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W. Sidney Allen and Jonathan G. F. Powell

Our knowledge of the pronunciation of classical Latin is derived from a variety of sources. Most direct are the specific statements of Latin grammarians and other authors (though allowance must be made for the fact that the former tend to be of later date). Other sources are: puns, word-play, contemporary etymologies, and onomatopoeia; the representation of Latin words in other ancient languages; later developments in the Romance languages; the spelling conventions of Latin, and especially any deviations from these; the internal structure of Latin itself and of its metrical patterns (see grammar, latin; etymology).

It is impossible to reconstruct the vocal totality of a language spoken before the invention of sound-recording; but we can make a reasonably good approximation to the sounds of standard urban Latin as spoken around the turn of the era. It should be remembered that the pronunciation of Latin must have varied chronologically, socially, and geographically. In particular, the relatively static nature of the written medium in later antiquity may well have concealed significant changes in pronunciation.


Laura Miguélez-Cavero

Triphiodorus, who originated from Egypt and lived in the 3rd century ce, was an epic poet and teacher of grammar whose only extant work is The Sack of Troy (691 lines, narrating the final events of the Trojan War).Triphiodorus means “gift of Triphis,” a local deity of Panopolis (modern Akhmim) in Upper Egypt, and was a common name in Panopolis itself and all over Upper Egypt. This and the entry of the Suda (T 1111), calling him an Egyptian, have led to the conclusion that he originated from the area of Panopolis. The Suda actually includes two entries under the same name, the first (T 1111) calling him a poet and grammarian (γραμματικὸς καὶ ποιητὴς ἐπῶν) and attributing to him Marathoniaca (Μαραθωνιακά, on the battle of Marathon, or more likely on Theseus and the Marathonian bull, as in Callimachus’ Hecale), The Sack of Troy.


R. A. Kaster

Gaius Iulius Romanus was a grammatical writer probably active in Italy, as his references to contemporary speech in Campania (Charis. 279.1–2 Barwick: nostri per Campaniam sic locuntur) and to dialectal traits of the Vestini, Teatini, and Marucini (251.8–9) suggest. Certainly later than Apuleius, Flavius Caper (fl. ca. 200ce), and Helenius Acro (2nd centuryce), whom he cites, and earlier than Charisius (ca. mid–4th c. ce), our unique source for knowledge of him, Romanus could be dated more precisely to the third quarter of the 3rd century if the Marcius Salutaris whose opinions on Vergil he twice cites (262.10–11, 297.8–9) is identical with the procurator Marcius Salutaris, vir egregius, datable to 244/248 ce (PIR2 M.247; in his second reference Romanus calls Salutaris vir perfectissimus, a higher rank than vir egregius, presumably held at a later date; Schenkeveld identifies gdentif,, an authority περ authorityld at a later date; , cited at 251.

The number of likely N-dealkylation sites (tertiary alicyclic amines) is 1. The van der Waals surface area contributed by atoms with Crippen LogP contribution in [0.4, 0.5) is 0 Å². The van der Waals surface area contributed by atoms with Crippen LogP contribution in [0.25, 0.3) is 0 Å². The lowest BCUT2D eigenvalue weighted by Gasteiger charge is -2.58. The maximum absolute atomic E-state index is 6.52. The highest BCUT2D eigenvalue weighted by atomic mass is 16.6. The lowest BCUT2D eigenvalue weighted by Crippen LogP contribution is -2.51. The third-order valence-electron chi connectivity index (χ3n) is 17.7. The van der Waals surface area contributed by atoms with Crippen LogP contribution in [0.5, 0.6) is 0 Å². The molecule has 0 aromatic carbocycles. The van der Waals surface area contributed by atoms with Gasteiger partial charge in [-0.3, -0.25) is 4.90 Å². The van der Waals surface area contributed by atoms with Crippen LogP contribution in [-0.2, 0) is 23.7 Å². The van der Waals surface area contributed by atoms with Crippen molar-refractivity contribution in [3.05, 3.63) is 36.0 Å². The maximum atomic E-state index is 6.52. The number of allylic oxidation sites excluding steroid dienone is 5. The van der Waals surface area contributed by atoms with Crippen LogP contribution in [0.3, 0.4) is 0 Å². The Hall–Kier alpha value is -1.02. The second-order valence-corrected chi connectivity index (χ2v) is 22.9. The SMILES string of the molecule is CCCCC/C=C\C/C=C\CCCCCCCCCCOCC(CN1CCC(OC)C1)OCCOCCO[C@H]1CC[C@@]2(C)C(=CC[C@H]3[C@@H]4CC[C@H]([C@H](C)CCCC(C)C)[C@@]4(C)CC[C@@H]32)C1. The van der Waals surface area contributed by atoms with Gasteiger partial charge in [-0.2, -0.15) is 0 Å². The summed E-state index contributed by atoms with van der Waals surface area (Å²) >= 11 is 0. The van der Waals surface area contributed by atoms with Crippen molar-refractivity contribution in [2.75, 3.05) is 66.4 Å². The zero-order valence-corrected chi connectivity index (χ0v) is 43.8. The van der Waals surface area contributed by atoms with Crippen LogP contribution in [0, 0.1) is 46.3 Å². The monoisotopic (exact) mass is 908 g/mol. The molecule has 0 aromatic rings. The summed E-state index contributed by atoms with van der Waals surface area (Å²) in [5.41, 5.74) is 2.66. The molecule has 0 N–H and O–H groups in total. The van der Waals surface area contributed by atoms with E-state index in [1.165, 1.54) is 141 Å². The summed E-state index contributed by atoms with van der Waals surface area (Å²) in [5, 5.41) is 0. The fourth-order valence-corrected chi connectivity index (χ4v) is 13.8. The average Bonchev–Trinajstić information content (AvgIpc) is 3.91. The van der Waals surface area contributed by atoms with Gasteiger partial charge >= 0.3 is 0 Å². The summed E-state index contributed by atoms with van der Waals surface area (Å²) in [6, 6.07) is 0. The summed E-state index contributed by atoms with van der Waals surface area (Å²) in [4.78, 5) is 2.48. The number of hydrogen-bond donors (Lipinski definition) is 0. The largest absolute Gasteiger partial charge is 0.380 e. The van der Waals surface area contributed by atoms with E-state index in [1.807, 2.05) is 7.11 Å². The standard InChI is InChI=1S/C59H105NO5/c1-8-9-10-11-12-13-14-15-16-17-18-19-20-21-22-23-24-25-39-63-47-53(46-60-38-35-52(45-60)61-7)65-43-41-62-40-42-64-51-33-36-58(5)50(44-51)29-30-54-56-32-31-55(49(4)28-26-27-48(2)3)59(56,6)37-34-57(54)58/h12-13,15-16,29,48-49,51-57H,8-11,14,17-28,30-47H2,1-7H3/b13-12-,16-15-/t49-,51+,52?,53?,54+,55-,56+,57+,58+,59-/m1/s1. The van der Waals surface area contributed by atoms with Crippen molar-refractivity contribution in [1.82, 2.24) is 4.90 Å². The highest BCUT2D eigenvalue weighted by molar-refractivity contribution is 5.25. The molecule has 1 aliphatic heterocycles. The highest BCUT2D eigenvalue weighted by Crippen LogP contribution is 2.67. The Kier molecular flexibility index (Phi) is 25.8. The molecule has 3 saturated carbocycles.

Alessandro Garcea

Julius Caesar’s composition of two books entitled De Analogia in the spring of 55 or 54bce must be seen as a contribution to the contemporary debate about the role of language at the end of the Republic. When normalisation measures became a priority in the growing Roman world, and after the publication of Cicero’s De Oratore, Caesar restored the use of sermo facilis et cotidianus (“easy and everyday speech”) (fr. 1b Garcea: Cic. Brut. 253) to the heart of eloquence. This standard linguistic model was based on the twin elements of Latinitas (“correct Latin”) and explanatio (“clarity”), which join in elegantia (“refined diction”) (see Auct. ad Her. 4.12.17), the chief quality of Caesar’s eloquence according to all ancient sources. To achieve the first goal, Caesar resorted to ratio (“analogy”), the rules which form a linguistic system and which, within consuetudo (“usage”), allow a distinction to be drawn between forms that are correct and those that are incorrect or useless. In order that speech may attain clarity, he called for an extremely selective dilectus uerborum (“choice of words”) (fr.


Robert A. Kaster

Varro (according to Petrarch) was “the third great light of Rome”—after Vergil and Cicero—and certainly Rome's greatest scholar. Though the great bulk of his work survives only in fragments, the quotations and paraphrases that those fragments preserve make his influence on subsequent writers evident: much of later Latin literature, from the Aeneid of Vergil down to St. Augustine's City of God, would look very different had they been unable to draw upon his learning. His writings covered nearly every branch of inquiry: history, geography, rhetoric, law, philosophy, music, medicine, architecture, religion, and more.Marcus Terentius Varro, (116–27bce), was born at Reate, in the Sabine territory (see sabini) NE of Rome. After studying at Rome with L. Aelius, the first true scholar of Latin literature and antiquities, and at Athens with the Academic philosopher Antiochus of Ascalon, Varro began a public career that brought him to the praetorship and, ultimately, to service on the Pompeian side (see .